🏔️ Think Big, Start Small 🏔️
David wipes his desk clear. He holds up his computer's camera, with recording turned on, and showcases the empty desk and absence of any cheating devices. Then he gets started on algebra problem after algebra problem. He talks out loud and explains his reasoning as he solves the Khan Academy problems effortlessly. David is taking a proctored assessment, and he's rocking it. Afterwards, he'll share this video recording (both of his room and his screen) with a set of peer reviewers who will confirm that he is not cheating.
Except David is cheating. On every question, in fact.
Below David's desk is his mom, hunched over with a tablet. She is feeding him not only the answers, but a transcript of exactly what to say so that it sounds like he knows what he's talking about.
And there I am-thousands of miles away from David and his mom-but remotely tuning in through a background Zoom call. David is discreetly screensharing his Khan Academy window so I know what problems he's being given. And I am the one typing in the correct answers and a Google Doc transcript of what he should say, which his mom is then sharing with David on the tablet beneath the desk.
It's quite clever, and all David's idea at the age of 15.
Although hard to see at first, we are cheating for a cause. This is not a real exam. Instead, we are trying to build our own system for proctored assessments, one that will not be susceptible to such cheating, and this is us stress testing that system. Folks sometimes call this whitehat testing (or ethical hacking).
While not a real exam, the stakes are still high.
It's September 2020, Schoolhouse.world is just a few months old, and as an online tutoring platform, the focus has been on learning and tutoring. Yet, as the number of volunteer tutors has grown (with many of them being just 14 or 15 years old), the need to certify these tutors in a more rigorous way has also grown. Schoolhouse will need to be not just about learning and tutoring, but also certifying who can tutor whom.
Even better if this system can be done remotely and asynchronously. That's exactly what we're building: a type of remote proctoring that validates that you yourself have gotten to a certain level of mastery in a Khan Academy unit exam.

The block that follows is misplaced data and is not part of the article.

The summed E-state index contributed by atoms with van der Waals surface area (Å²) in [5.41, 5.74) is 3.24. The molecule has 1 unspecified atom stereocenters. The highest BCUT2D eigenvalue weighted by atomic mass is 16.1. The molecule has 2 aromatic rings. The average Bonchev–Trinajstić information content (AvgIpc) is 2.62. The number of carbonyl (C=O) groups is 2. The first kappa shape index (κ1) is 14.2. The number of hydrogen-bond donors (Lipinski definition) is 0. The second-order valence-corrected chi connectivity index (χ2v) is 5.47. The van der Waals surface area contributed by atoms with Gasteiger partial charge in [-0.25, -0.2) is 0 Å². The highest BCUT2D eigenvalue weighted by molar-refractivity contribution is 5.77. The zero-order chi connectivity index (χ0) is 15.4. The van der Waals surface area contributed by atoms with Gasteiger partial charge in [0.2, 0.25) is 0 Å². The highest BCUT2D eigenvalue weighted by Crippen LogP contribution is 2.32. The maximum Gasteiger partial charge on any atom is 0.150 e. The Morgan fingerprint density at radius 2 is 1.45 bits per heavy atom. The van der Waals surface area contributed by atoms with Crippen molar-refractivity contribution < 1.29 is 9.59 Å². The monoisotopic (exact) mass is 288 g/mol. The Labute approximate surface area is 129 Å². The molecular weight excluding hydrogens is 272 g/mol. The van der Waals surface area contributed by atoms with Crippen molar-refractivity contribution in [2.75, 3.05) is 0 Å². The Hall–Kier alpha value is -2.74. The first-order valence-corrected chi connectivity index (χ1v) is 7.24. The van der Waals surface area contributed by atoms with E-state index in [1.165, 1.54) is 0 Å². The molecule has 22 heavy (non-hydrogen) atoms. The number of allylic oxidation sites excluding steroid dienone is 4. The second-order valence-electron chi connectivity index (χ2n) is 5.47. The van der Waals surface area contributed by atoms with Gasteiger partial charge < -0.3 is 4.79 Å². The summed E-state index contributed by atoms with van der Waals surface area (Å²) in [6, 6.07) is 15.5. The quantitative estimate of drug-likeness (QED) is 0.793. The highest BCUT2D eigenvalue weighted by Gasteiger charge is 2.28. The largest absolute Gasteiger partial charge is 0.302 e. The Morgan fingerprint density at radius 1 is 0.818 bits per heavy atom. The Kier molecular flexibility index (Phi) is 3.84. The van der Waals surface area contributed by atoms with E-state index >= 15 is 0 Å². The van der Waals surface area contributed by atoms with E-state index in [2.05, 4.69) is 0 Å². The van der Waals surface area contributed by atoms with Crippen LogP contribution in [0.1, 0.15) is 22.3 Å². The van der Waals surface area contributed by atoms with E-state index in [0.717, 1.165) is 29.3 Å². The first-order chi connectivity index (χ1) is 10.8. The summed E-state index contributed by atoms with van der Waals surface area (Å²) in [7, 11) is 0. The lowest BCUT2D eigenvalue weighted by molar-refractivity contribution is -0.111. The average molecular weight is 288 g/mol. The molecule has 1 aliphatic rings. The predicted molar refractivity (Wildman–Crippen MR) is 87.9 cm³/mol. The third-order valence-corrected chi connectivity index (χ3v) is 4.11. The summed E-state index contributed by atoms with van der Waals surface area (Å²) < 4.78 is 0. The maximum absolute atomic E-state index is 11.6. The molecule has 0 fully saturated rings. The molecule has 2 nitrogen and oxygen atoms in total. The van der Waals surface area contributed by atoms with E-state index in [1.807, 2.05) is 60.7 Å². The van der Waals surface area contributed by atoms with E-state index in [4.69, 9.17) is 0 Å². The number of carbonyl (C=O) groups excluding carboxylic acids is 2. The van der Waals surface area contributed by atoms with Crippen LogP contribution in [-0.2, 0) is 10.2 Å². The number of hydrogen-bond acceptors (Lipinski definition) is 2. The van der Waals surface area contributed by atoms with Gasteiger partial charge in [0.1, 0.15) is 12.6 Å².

Jim Nondorf, head of admissions at UChicago, sees this potential, too. Just a few weeks earlier, he came to our team with an offer: figure out how to reliably certify math mastery, and he'll include it as part of their undergraduate application. Getting certified on Schoolhouse won't just enable you to become a tutor; it'll also mean proving your math mastery to colleges. So much that Jim is now ready to announce this to every person on their email list.
So here we are, mid September, and just weeks away from Jim's Oct 1 announcement. From start to finish, we've had only 4 weeks.
The assessment system only works if we can prevent cheating, which is why David's whitehat testing is so important.
Fortunately, we can. As it turns out, David's fake cheating doesn't work.
As we skim through the recording of David's video, it's clear that David is looking at another screen. Another giveaway for reviewers are his frequent pauses while he waits for me to type what to say, making it clear he doesn't understand the underlying math.
Essential to this system are the verbal explanations David must give while solving the problems. It's hard to fake this-especially when the recording will be forever linked to one's portfolio and college applications. The evidence is there for others to see.
The Oct 1 launch occurs, void of any cheating, and we sigh in relief as everything goes smoothly. Jim takes a moment to thank the ragtag team of volunteers that built this robust system in the span of 4 weeks. No one knows it yet, but two of those volunteers will go on to become a UChicago student themselves-after certifying on the platform they helped build.